Crossing Over, seeks to target the issue of boundaries within and beyond the issue of immigration. Boundaries and separation can be a way of self-preservation and protection, which can be a positive and necessary measure, but it can also become negative and increase ignorance and hatred between people. I realize that the problem of immigration that is rooted in the American culture and perhaps, is an issue that expands to the whole world. In fact, I am not sure that it is just about illegal immigrants; it is my experience that it is about “the other.” Legal or illegal, that who is different is scary and we have established all kinds of laws, personal strategies and walls to stay away from it.
With technology, we have more access to learning about what we do not know; we have the web, which gives us access to videos, newspapers, photos etc…
All of us have been discriminated against in some way or another, but how can we be aware of how much this hurts humanity? How can we try to get to know each other and make an attempt to change our behavior towards the unknown person, culture, and race?
Often, one finds one’s own ignorance when encountering “the other.” The walls of the two boxes of my installation function as mirrors of various immigration policies and scenarios. And will place the viewer in a position of the victim and the voyeur. The theater becomes a third box. These boxes are a metaphor for immigration as an encounter with ones own fears, insecurities, curiosities, setting up and relinquishing boundaries which are a threshold to cross over into a new unknown space. An element of the virtual and the real heighten the reality we live in now and how we experience life and others: the web, surveillance, cell phone cameras etc… Boundaries and borders, interpersonal and between countries in the world are sometimes necessary for protection, whether it is physical or psychological and these boundaries are to be honored and not transgressed.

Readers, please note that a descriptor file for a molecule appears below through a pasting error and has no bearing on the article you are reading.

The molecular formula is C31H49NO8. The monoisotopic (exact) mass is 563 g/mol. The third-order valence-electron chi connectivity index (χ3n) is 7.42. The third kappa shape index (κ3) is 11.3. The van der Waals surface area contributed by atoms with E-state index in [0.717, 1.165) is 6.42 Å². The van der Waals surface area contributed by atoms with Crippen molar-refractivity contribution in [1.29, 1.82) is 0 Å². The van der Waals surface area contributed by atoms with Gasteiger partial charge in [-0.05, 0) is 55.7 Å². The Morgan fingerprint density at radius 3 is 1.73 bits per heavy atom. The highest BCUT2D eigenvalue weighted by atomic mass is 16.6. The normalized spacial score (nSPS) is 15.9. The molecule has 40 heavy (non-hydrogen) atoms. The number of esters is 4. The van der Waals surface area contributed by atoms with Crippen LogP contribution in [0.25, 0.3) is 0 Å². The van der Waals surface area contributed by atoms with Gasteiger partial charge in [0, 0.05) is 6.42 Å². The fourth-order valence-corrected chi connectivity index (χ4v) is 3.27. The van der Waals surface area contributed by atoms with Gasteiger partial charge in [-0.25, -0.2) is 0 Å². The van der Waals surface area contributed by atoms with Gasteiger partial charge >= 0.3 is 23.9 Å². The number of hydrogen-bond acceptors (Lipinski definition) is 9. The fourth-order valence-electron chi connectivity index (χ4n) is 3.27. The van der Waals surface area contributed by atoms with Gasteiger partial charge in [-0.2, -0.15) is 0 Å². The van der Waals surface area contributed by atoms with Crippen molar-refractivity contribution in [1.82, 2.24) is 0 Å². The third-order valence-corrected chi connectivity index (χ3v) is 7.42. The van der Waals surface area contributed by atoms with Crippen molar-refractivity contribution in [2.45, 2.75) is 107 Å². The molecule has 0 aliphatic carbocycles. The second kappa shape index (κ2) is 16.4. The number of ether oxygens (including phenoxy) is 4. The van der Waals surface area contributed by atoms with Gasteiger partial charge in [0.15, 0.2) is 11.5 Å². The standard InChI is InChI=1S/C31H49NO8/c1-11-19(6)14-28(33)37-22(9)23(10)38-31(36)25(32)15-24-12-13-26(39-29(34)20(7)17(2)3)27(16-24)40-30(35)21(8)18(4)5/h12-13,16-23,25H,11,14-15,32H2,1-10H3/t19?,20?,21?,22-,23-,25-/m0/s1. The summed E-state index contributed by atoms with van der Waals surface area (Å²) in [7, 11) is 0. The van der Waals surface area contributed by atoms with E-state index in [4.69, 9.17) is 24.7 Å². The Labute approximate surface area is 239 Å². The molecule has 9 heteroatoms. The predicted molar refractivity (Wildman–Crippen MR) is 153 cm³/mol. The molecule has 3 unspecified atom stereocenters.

By showing the actions happening inside the box through video projections, I explore these questions: how does media affect the information the viewer receives? Does the video camera become a microscope? Does it give the viewer distance from the real person inside the box or a glimpse of reality? What about what the viewer does not see does not get to see? What’s the meaning of the absent? What effects does TV ad video have on our knowing of one another?
Excerpt from The Dividing Fence by Wilfredo Rodriguez-Padilla, Immigrant Community Examiner
“Brownsville, Texas- Access to the golf course located in the University of Texas at Brownsville won’t be threatened by The Department of Homeland Security’s current project, a massive barrier running across the US-Mexico border. Instead of the proposed 18-foot steel fence, the university agreed to repair a 10-feet-tall existing fence north of the campus’ golf course. Cameras and sensors will also be installed by Border Patrol, in case any illegal immigrants disrupt a million-dollar swing”.
“The Great Wall of Mexico,” as some critics call it, will add 670 miles to the existing 74.8 miles of fence already in place, mostly in California and Texas. The proposed expansion came to life in 2006 when President Bush singed the Secure Fence Act. The project underwent numerous reviews and survived persistent criticism from the Mexican government, human rights groups, and environmental organizations. So far, the government has built 309 miles of fence”.